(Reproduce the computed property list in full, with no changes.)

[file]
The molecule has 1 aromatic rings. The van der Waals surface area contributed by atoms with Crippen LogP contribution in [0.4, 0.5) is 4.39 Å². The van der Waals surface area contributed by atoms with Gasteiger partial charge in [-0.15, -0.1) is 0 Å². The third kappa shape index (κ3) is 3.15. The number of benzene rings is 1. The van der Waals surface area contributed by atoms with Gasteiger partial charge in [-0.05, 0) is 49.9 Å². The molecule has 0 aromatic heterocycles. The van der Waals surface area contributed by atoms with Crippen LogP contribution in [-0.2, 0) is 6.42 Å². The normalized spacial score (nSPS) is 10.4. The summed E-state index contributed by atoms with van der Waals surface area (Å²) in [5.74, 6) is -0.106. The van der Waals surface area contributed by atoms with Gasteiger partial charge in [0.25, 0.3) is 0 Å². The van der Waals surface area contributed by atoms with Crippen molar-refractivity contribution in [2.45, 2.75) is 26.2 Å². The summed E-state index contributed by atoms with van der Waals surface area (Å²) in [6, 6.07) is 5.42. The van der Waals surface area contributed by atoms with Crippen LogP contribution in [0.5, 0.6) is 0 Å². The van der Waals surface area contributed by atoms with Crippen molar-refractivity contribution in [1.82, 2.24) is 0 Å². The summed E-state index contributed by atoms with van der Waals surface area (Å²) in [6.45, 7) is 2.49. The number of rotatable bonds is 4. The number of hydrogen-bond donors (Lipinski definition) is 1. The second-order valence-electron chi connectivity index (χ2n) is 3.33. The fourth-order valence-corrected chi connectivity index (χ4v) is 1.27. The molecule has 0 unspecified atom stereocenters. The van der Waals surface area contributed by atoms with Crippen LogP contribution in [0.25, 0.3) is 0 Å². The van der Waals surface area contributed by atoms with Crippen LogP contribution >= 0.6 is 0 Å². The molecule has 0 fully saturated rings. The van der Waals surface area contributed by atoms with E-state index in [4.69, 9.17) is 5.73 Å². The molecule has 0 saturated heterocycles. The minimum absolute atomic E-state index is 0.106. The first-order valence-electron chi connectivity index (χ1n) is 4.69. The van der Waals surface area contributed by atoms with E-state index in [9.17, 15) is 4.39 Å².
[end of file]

The molecule has 1 aromatic rings. The van der Waals surface area contributed by atoms with Crippen LogP contribution in [0.4, 0.5) is 4.39 Å². The van der Waals surface area contributed by atoms with Gasteiger partial charge in [-0.15, -0.1) is 0 Å². The third kappa shape index (κ3) is 3.15. The number of benzene rings is 1. The van der Waals surface area contributed by atoms with Gasteiger partial charge in [-0.05, 0) is 49.9 Å². The molecule has 0 aromatic heterocycles. The van der Waals surface area contributed by atoms with Crippen LogP contribution in [-0.2, 0) is 6.42 Å². The normalized spacial score (nSPS) is 10.4. The summed E-state index contributed by atoms with van der Waals surface area (Å²) in [5.74, 6) is -0.106. The van der Waals surface area contributed by atoms with Gasteiger partial charge in [0.25, 0.3) is 0 Å². The van der Waals surface area contributed by atoms with Crippen molar-refractivity contribution in [2.45, 2.75) is 26.2 Å². The summed E-state index contributed by atoms with van der Waals surface area (Å²) in [6, 6.07) is 5.42. The van der Waals surface area contributed by atoms with Crippen LogP contribution in [0.5, 0.6) is 0 Å². The van der Waals surface area contributed by atoms with Crippen molar-refractivity contribution in [1.82, 2.24) is 0 Å². The summed E-state index contributed by atoms with van der Waals surface area (Å²) in [6.45, 7) is 2.49. The number of rotatable bonds is 4. The number of hydrogen-bond donors (Lipinski definition) is 1. The second-order valence-electron chi connectivity index (χ2n) is 3.33. The fourth-order valence-corrected chi connectivity index (χ4v) is 1.27. The molecule has 0 unspecified atom stereocenters. The van der Waals surface area contributed by atoms with Crippen LogP contribution in [0.25, 0.3) is 0 Å². The van der Waals surface area contributed by atoms with Crippen LogP contribution >= 0.6 is 0 Å². The molecule has 0 fully saturated rings. The van der Waals surface area contributed by atoms with E-state index in [4.69, 9.17) is 5.73 Å². The molecule has 0 saturated heterocycles. The minimum absolute atomic E-state index is 0.106. The first-order valence-electron chi connectivity index (χ1n) is 4.69. The van der Waals surface area contributed by atoms with E-state index in [9.17, 15) is 4.39 Å².